This year has been pretty ordinary for the global sugar industry as a whole. The old adage that sugar operates in a bear market with the odd bull spike, has defined it. We had the latter for the previous two years as drought impacted crop production in top producing countries in Asia (India and Thailand) and Brazil. The sugar price at the beginning of the year was around USȼ21/lb. This has dropped to currently around 15ȼ amidst global surplus.
Return of normal weather is driving production in Asia. Pakistan is arguably the rising star, eclipsing India as the likely wild card in tipping balance in global price movement. According to FO Licht data, the 2017/18 sugar output is forecast to increase to over 8.4 million tonnes (mlt) from estimated 2016/17 at 7.7 mlt (against the local demand of 5.7 mlt) as cane acreage increases from 1.95 million acres (0.79 mln ha) to 2.13 mln acres (0.86 mln ha). Reform of the EU sugar regime has resulted in major sugar companies expanding output, adding to the global surplus and casting a long shadow over the competitiveness of the standalone refineries in the Gulf states while putting pressure of Brazilian exports which dominate the raw sugar market. But let’s not forget expansion in production in Russia. Some ten years ago it was a major sugar importer. Its output has increased from 3.4 mlt in 2009/10 to over 6.7 mlt in 2017/18 – giving it an exportable surplus of around 300,000 tonnes.
Hurricane Irma during September caused significant damage to the sugar industries in Cuba and Florida, but this has caused little impact on global sugar price. Arguably, what is concentrating the minds of the industry executives and analysts is the onslaught on sugar by health campaigners. Combination of persistent negative press and politicians not only in the west, jumping on the bandwagon to tax mainly sugar-sweetened drinks, are having an impact on demand. Some leading analysts have predicted a significant drop in the rise in demand annually from 2% to around 1%. But not all analysts, notably the OECD1, predict a significant squeeze on demand. Indeed, there appears to be “little statistical evidence proving either the slowing down in growth rates or decreases in per capita consumption in recent years at the global level.”2 While the per capita consumption has been dropping in the West, the emerging and developing economies continue to be major drivers of consumption growth. Besides the mix of rapid urbanisation and rise in middle classes fuelling demand in these economies, particularly via the use of industrial sugar3, mobility revolution4 which has promoted overseas travel has fostered exposure to foods of other countries impacting changing tastes in local fare. “Every year, an estimated 320 million people fly to attend professional meetings, conventions, and international gatherings – and their numbers are steadily growing.”5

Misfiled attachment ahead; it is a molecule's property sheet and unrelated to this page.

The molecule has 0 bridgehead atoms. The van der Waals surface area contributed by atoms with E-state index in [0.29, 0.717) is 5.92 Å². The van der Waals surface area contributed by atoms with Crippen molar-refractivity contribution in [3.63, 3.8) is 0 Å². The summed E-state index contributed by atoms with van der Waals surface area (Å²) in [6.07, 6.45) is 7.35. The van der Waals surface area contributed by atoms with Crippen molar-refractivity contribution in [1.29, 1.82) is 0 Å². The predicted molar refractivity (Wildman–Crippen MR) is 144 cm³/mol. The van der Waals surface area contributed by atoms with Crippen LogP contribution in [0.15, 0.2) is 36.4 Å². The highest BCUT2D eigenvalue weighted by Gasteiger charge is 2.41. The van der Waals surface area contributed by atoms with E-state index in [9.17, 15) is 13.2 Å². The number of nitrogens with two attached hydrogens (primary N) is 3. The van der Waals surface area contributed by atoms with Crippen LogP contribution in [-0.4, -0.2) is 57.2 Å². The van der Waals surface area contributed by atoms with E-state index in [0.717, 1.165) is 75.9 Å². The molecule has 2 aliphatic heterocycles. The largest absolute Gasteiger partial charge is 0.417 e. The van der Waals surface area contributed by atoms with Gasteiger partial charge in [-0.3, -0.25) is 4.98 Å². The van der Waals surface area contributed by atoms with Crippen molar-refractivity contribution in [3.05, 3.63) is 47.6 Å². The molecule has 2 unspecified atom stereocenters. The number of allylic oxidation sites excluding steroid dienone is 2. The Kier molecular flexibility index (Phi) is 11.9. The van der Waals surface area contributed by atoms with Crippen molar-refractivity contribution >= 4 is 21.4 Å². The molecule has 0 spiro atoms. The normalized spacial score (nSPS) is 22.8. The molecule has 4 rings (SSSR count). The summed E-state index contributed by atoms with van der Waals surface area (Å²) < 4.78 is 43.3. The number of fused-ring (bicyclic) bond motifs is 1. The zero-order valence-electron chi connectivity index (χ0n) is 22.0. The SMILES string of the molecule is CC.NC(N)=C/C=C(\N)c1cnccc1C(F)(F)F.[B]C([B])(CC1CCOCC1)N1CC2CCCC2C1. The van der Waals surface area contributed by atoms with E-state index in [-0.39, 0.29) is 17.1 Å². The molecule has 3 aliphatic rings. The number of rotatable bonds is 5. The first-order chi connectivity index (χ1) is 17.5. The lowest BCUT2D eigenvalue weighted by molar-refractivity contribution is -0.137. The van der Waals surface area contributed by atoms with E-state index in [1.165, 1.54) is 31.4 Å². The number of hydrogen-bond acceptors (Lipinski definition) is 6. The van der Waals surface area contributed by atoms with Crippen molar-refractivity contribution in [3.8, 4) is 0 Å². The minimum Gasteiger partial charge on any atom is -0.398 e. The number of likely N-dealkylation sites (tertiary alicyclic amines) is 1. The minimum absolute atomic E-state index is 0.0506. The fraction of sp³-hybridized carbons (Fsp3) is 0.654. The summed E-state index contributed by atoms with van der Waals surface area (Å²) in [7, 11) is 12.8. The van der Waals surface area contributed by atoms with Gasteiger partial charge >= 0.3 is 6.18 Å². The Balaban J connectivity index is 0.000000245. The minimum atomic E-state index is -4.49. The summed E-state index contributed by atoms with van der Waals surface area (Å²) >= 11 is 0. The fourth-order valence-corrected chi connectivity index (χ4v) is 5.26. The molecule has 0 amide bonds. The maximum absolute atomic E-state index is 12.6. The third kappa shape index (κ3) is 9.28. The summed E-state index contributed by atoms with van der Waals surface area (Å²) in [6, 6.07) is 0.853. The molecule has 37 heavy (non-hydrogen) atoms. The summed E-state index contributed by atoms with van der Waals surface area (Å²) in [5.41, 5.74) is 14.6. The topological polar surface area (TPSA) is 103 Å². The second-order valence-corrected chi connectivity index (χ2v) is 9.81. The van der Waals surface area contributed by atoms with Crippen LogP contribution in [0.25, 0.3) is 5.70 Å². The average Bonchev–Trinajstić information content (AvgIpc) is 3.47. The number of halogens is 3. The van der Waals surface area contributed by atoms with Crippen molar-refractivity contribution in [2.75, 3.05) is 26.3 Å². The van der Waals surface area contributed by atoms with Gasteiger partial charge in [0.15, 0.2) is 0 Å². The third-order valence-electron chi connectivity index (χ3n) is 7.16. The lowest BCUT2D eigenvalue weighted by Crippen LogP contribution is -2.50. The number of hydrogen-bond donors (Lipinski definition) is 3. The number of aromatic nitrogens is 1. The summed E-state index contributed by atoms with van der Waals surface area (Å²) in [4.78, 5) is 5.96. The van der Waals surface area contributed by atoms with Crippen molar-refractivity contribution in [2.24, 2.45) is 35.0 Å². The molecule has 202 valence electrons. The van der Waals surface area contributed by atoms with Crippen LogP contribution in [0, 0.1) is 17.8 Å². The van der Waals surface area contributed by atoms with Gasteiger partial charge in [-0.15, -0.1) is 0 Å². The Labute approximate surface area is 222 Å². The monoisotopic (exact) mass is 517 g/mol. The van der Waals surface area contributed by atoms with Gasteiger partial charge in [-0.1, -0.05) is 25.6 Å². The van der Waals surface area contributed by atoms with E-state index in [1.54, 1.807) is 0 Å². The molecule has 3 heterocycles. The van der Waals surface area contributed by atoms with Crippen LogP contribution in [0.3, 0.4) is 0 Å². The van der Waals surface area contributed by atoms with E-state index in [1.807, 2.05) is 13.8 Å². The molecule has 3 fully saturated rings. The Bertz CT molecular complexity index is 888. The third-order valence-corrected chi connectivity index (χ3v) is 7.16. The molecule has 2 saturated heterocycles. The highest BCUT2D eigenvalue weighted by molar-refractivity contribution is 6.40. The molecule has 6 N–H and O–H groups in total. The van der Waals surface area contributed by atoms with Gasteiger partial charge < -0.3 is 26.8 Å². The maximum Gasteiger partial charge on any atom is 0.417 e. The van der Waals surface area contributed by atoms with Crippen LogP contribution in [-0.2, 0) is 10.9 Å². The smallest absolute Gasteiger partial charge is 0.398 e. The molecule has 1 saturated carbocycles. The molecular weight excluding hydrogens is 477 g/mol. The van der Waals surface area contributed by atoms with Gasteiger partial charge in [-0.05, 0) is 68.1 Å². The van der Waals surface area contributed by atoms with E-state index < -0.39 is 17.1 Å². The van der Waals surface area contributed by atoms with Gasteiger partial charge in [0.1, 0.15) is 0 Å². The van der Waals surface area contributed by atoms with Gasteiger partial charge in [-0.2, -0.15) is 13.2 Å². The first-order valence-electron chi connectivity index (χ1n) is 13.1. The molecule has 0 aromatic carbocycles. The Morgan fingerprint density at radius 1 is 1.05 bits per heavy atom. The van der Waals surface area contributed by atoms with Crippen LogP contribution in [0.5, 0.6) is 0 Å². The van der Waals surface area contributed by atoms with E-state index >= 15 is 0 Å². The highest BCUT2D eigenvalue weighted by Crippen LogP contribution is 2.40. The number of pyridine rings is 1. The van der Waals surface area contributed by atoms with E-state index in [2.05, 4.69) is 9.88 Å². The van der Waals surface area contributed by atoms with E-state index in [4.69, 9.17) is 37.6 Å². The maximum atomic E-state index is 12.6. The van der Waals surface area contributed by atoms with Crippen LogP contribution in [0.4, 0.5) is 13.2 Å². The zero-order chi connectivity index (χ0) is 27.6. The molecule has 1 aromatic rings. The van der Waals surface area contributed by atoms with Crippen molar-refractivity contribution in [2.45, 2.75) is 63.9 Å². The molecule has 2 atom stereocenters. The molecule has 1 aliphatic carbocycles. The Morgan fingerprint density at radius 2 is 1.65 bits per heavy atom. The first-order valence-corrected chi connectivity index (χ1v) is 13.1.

Agricultural production and productivity remain a persistent challenge. A recent report from Brazil noting that Raizen, the largest cane sugar producer globally, is idling two of its mills due to inadequate cane supply exposes a chronic problem in the cane sugar sector. Admittedly with few exceptions, the problem largely resides where outgrowers factor in the equation. It is within the wit of the sugar companies to replicate the collaborative structure in the beet sugar sector in the EU whereby the effective links between the growers, processors and researchers have contributed to the significant growth in beet productivity. The resource-poor outgrowers could do with proactive support from sugar companies who will doubtless be winners from ensuing success.
- In the OECD-FAO Agricultural outlook 2017-2026. ISBN 978-92-64-27547-8, pp 136, they projected sugar consumption over the next decade at 1.75%, rising to 203 million tonnes in 2026.
- Personal communication – Sergey Gudoshnikov, Senior Economist, Int Sugar Organization
- Demand for industrial use of sugar rises with growing middle classes due to increase in demand for ready-made foods (where sugar is used extensively) as working couples take advantage of this option.
- Moses Naim coined this phrase in his book The End of Power, published in 2013 by Basic Books, xi +306pp
- Ibid. The figure comes from World Bank’s 2010 World Development Report.